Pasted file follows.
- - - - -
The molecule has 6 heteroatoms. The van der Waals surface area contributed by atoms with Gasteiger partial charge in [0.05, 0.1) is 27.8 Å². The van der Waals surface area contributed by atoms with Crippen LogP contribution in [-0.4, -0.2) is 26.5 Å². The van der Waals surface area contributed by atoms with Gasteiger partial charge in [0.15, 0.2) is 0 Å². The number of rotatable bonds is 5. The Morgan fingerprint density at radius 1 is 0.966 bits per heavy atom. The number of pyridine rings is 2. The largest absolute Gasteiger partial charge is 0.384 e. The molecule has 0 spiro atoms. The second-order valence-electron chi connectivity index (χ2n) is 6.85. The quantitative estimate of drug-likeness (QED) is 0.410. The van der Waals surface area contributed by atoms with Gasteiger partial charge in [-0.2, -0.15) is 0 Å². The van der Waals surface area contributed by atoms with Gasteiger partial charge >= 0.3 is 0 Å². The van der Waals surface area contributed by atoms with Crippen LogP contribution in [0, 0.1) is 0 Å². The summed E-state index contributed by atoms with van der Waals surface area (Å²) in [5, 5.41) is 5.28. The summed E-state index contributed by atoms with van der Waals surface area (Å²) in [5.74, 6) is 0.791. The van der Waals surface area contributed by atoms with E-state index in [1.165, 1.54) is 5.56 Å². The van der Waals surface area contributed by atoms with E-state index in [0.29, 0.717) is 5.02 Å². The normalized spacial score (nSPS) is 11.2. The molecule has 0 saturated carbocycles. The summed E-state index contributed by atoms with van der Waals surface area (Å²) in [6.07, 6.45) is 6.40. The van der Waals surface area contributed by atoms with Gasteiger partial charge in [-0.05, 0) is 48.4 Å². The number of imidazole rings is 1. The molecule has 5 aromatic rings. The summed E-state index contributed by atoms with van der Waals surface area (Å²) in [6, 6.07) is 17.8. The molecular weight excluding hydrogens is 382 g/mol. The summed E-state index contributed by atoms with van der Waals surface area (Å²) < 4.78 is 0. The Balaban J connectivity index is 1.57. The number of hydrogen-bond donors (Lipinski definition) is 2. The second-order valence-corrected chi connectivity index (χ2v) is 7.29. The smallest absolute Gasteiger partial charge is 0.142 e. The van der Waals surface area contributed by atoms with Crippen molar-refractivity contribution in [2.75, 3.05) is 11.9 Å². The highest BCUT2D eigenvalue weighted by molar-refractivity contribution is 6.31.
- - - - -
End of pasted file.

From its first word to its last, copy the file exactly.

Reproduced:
The molecule has 6 heteroatoms. The van der Waals surface area contributed by atoms with Gasteiger partial charge in [0.05, 0.1) is 27.8 Å². The van der Waals surface area contributed by atoms with Crippen LogP contribution in [-0.4, -0.2) is 26.5 Å². The van der Waals surface area contributed by atoms with Gasteiger partial charge in [0.15, 0.2) is 0 Å². The number of rotatable bonds is 5. The Morgan fingerprint density at radius 1 is 0.966 bits per heavy atom. The number of pyridine rings is 2. The largest absolute Gasteiger partial charge is 0.384 e. The molecule has 0 spiro atoms. The second-order valence-electron chi connectivity index (χ2n) is 6.85. The quantitative estimate of drug-likeness (QED) is 0.410. The van der Waals surface area contributed by atoms with Gasteiger partial charge in [-0.2, -0.15) is 0 Å². The van der Waals surface area contributed by atoms with Gasteiger partial charge >= 0.3 is 0 Å². The van der Waals surface area contributed by atoms with Crippen LogP contribution in [0, 0.1) is 0 Å². The summed E-state index contributed by atoms with van der Waals surface area (Å²) in [5, 5.41) is 5.28. The summed E-state index contributed by atoms with van der Waals surface area (Å²) in [5.74, 6) is 0.791. The van der Waals surface area contributed by atoms with E-state index in [1.165, 1.54) is 5.56 Å². The van der Waals surface area contributed by atoms with E-state index in [0.29, 0.717) is 5.02 Å². The normalized spacial score (nSPS) is 11.2. The molecule has 0 saturated carbocycles. The summed E-state index contributed by atoms with van der Waals surface area (Å²) in [6.07, 6.45) is 6.40. The van der Waals surface area contributed by atoms with Gasteiger partial charge in [-0.05, 0) is 48.4 Å². The number of imidazole rings is 1. The molecule has 5 aromatic rings. The summed E-state index contributed by atoms with van der Waals surface area (Å²) in [6, 6.07) is 17.8. The molecular weight excluding hydrogens is 382 g/mol. The summed E-state index contributed by atoms with van der Waals surface area (Å²) < 4.78 is 0. The Balaban J connectivity index is 1.57. The number of hydrogen-bond donors (Lipinski definition) is 2. The second-order valence-corrected chi connectivity index (χ2v) is 7.29. The smallest absolute Gasteiger partial charge is 0.142 e. The van der Waals surface area contributed by atoms with Crippen molar-refractivity contribution in [2.75, 3.05) is 11.9 Å². The highest BCUT2D eigenvalue weighted by molar-refractivity contribution is 6.31.